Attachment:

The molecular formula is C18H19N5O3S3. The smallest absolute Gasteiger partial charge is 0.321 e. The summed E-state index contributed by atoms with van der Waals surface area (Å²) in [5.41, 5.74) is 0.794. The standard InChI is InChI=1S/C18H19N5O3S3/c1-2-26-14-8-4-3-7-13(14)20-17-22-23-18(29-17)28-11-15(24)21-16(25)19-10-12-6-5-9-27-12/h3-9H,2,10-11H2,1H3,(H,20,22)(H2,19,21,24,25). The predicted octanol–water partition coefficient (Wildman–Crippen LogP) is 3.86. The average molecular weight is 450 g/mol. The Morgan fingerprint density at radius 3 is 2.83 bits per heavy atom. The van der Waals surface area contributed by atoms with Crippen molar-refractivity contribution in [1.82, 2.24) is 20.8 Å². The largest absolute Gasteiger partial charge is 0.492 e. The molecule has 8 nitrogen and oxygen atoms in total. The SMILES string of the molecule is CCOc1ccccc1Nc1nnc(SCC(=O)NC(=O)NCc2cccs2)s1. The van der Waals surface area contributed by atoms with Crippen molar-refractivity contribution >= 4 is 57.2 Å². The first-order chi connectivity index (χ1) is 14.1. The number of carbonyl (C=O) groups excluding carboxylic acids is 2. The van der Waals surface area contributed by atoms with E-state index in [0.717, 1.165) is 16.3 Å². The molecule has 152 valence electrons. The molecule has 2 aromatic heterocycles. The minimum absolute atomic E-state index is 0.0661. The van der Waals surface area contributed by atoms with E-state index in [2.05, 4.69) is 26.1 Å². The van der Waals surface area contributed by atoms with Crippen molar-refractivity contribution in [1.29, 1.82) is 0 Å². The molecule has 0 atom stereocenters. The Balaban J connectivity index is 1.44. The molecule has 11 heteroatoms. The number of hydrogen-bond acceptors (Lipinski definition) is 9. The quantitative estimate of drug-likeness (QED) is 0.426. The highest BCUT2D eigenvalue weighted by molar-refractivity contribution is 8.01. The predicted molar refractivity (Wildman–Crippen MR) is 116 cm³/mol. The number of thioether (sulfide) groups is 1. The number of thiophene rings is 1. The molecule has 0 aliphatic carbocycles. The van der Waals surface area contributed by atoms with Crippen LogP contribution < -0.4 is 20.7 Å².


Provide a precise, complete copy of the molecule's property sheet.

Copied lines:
The molecular formula is C18H19N5O3S3. The smallest absolute Gasteiger partial charge is 0.321 e. The summed E-state index contributed by atoms with van der Waals surface area (Å²) in [5.41, 5.74) is 0.794. The standard InChI is InChI=1S/C18H19N5O3S3/c1-2-26-14-8-4-3-7-13(14)20-17-22-23-18(29-17)28-11-15(24)21-16(25)19-10-12-6-5-9-27-12/h3-9H,2,10-11H2,1H3,(H,20,22)(H2,19,21,24,25). The predicted octanol–water partition coefficient (Wildman–Crippen LogP) is 3.86. The average molecular weight is 450 g/mol. The Morgan fingerprint density at radius 3 is 2.83 bits per heavy atom. The van der Waals surface area contributed by atoms with Crippen molar-refractivity contribution in [1.82, 2.24) is 20.8 Å². The largest absolute Gasteiger partial charge is 0.492 e. The molecule has 8 nitrogen and oxygen atoms in total. The SMILES string of the molecule is CCOc1ccccc1Nc1nnc(SCC(=O)NC(=O)NCc2cccs2)s1. The van der Waals surface area contributed by atoms with Crippen molar-refractivity contribution >= 4 is 57.2 Å². The first-order chi connectivity index (χ1) is 14.1. The number of carbonyl (C=O) groups excluding carboxylic acids is 2. The van der Waals surface area contributed by atoms with E-state index in [0.717, 1.165) is 16.3 Å². The molecule has 152 valence electrons. The molecule has 2 aromatic heterocycles. The minimum absolute atomic E-state index is 0.0661. The van der Waals surface area contributed by atoms with E-state index in [2.05, 4.69) is 26.1 Å². The van der Waals surface area contributed by atoms with Crippen molar-refractivity contribution in [1.29, 1.82) is 0 Å². The molecule has 0 atom stereocenters. The Balaban J connectivity index is 1.44. The molecule has 11 heteroatoms. The number of hydrogen-bond acceptors (Lipinski definition) is 9. The quantitative estimate of drug-likeness (QED) is 0.426. The highest BCUT2D eigenvalue weighted by molar-refractivity contribution is 8.01. The predicted molar refractivity (Wildman–Crippen MR) is 116 cm³/mol. The number of thioether (sulfide) groups is 1. The number of thiophene rings is 1. The molecule has 0 aliphatic carbocycles. The van der Waals surface area contributed by atoms with Crippen LogP contribution < -0.4 is 20.7 Å².